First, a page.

Art in culture usually go hand in hand. Yet sometimes there are times when elements don’t line up, and conflict ensues. For instance: artist Barbara Kruger and the appropriation of her artwork, namely the Supreme brand.
Barbara Kruger is known for her anti-capitalist, anti-authoritarian collages, full of witty platitudes and irony. During the 60’s-80’s, she developed her personal style, working with Conde Nast and other publications. Most significant is her iconic text treatment, the Futura Bold Italic font on a red box–the “inspiration” for the streetwear brand Supreme. The interesting thing is that Supreme, a cultish symbol of wealth and consumerism fraught with mostly young skaters, contradicts directly with Kruger’s feminist, subversive messages which question oppression and institutions. And yet, the brand has grown from a skate shop in NYC to a globally-recognized powerhouse, stemming from the use of the infamous “box logo” appropriated from Kruger’s artwork.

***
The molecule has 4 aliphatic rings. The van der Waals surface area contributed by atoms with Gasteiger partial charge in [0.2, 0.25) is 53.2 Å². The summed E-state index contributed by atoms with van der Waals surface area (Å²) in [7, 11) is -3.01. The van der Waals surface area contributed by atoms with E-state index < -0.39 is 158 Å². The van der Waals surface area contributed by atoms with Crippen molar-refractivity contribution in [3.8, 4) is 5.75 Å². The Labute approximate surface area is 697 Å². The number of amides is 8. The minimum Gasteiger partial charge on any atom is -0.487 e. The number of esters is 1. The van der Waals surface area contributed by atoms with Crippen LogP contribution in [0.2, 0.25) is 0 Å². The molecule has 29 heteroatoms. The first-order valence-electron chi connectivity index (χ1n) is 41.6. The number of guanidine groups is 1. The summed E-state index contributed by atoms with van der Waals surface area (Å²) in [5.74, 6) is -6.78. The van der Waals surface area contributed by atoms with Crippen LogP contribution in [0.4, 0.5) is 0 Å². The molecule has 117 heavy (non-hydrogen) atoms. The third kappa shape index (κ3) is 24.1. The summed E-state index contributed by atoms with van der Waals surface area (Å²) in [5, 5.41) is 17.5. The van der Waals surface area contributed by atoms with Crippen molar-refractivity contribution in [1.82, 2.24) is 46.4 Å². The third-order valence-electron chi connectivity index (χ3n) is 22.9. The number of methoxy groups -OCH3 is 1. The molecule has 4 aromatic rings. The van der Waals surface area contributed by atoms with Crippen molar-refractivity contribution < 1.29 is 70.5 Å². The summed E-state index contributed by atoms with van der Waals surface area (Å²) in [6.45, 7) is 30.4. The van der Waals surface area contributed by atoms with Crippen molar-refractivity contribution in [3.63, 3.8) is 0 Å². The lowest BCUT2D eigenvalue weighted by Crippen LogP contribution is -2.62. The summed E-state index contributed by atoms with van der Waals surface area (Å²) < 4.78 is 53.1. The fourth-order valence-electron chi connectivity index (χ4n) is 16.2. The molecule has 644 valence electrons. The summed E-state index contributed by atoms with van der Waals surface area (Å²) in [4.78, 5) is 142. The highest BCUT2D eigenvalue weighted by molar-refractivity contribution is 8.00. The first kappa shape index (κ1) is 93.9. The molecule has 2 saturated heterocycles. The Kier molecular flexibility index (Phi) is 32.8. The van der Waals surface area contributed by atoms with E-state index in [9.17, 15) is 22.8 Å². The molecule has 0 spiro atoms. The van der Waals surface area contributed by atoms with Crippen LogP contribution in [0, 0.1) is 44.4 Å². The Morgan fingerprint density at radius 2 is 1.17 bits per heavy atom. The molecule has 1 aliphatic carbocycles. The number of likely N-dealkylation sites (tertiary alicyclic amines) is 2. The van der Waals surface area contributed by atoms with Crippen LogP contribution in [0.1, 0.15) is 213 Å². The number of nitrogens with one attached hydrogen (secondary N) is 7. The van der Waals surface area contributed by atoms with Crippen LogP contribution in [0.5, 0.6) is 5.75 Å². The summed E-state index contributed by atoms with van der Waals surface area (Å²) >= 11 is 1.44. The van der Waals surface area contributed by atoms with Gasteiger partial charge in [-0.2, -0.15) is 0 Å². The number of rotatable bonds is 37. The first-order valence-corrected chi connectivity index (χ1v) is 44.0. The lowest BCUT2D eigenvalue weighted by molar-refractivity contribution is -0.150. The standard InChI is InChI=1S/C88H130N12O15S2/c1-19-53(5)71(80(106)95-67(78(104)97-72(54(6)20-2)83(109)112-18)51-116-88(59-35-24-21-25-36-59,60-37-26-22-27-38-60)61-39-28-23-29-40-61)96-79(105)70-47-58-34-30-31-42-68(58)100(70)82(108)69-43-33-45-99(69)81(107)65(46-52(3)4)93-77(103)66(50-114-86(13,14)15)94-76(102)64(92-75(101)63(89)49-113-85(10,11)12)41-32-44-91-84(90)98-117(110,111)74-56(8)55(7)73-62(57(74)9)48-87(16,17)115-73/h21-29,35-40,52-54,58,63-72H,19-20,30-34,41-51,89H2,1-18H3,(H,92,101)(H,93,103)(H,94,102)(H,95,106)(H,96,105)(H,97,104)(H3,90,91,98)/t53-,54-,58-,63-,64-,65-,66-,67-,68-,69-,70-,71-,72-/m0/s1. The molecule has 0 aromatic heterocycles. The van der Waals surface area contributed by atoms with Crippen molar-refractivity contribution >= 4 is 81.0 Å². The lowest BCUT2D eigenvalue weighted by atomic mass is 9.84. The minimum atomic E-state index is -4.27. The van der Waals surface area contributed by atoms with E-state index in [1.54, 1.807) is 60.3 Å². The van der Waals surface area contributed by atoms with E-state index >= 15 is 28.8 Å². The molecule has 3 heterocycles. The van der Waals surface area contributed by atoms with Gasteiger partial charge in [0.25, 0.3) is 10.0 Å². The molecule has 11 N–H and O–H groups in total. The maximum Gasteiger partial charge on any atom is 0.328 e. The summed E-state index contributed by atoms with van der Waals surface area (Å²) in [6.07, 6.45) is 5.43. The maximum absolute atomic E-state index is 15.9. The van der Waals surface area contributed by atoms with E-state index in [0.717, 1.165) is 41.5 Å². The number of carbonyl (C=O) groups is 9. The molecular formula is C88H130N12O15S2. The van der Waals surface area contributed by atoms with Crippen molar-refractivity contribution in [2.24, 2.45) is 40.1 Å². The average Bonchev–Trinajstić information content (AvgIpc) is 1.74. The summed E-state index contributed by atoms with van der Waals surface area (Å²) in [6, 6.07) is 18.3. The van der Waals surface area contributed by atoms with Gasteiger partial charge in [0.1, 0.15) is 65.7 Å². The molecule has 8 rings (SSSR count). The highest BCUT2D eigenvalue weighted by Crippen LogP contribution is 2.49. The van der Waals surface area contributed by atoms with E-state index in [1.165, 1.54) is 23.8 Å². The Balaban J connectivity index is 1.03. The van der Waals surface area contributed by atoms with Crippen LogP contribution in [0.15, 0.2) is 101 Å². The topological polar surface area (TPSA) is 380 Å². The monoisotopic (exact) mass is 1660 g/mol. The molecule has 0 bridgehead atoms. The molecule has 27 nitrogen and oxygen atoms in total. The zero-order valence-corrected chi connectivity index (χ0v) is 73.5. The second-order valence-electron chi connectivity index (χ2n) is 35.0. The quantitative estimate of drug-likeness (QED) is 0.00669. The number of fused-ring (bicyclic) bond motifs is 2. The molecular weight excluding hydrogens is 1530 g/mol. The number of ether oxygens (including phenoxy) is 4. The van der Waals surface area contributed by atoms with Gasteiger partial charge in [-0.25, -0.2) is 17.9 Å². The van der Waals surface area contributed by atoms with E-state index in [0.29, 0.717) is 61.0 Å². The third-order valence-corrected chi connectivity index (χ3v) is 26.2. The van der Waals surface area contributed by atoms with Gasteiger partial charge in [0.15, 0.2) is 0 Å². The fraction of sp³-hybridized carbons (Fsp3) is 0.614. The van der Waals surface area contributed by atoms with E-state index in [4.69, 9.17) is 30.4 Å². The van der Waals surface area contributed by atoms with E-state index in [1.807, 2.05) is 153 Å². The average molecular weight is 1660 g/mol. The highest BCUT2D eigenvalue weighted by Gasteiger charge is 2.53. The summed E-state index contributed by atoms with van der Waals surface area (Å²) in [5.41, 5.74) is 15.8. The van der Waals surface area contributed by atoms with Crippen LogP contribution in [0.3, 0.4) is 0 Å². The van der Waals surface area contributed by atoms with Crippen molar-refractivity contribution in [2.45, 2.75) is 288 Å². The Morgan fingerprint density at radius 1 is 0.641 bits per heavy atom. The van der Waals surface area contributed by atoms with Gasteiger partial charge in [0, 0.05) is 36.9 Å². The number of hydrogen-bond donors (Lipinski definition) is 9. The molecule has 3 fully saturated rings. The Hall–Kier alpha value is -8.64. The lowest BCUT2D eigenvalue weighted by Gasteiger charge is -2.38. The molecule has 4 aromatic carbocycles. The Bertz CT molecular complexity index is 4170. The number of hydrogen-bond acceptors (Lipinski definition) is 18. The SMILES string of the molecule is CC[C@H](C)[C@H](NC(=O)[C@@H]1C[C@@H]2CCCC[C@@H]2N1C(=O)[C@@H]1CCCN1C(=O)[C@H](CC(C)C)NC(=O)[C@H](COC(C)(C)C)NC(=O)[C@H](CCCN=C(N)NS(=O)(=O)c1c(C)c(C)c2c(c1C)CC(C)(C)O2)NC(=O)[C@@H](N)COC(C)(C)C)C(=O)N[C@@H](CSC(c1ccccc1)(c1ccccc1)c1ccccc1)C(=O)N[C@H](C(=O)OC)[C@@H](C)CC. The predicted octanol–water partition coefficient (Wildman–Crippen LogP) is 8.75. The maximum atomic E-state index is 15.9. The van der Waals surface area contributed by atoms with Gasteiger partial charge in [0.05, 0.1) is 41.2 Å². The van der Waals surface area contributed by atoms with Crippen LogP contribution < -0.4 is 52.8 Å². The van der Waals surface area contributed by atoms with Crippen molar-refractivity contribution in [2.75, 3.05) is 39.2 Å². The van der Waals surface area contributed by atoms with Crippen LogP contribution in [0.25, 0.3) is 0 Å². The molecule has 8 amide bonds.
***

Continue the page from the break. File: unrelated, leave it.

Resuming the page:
In 2013, Supreme founder James Jebbia launched a $10 million lawsuit against the brand Married to the Mob for its “Supreme Bitch” t-shirt which also appropriated the box logo style. Kruger commented in an email, “What a ridiculous clusterf*ck of totally uncool jokers. I make my work about this kind of sadly foolish farce. I’m waiting for all of them to sue me for copyright infringement.”
After years of controversy, Kruger decided to respond to Supreme, by introducing her own line of merchandise in collaboration with Volcom, featuring MTA cards, hoodies, and skateboards at Performa17 in November. Evidently, appropriation and who copies whom will remain a pertinent issue in our changing age of art and design. It is important to remain critical and conscious.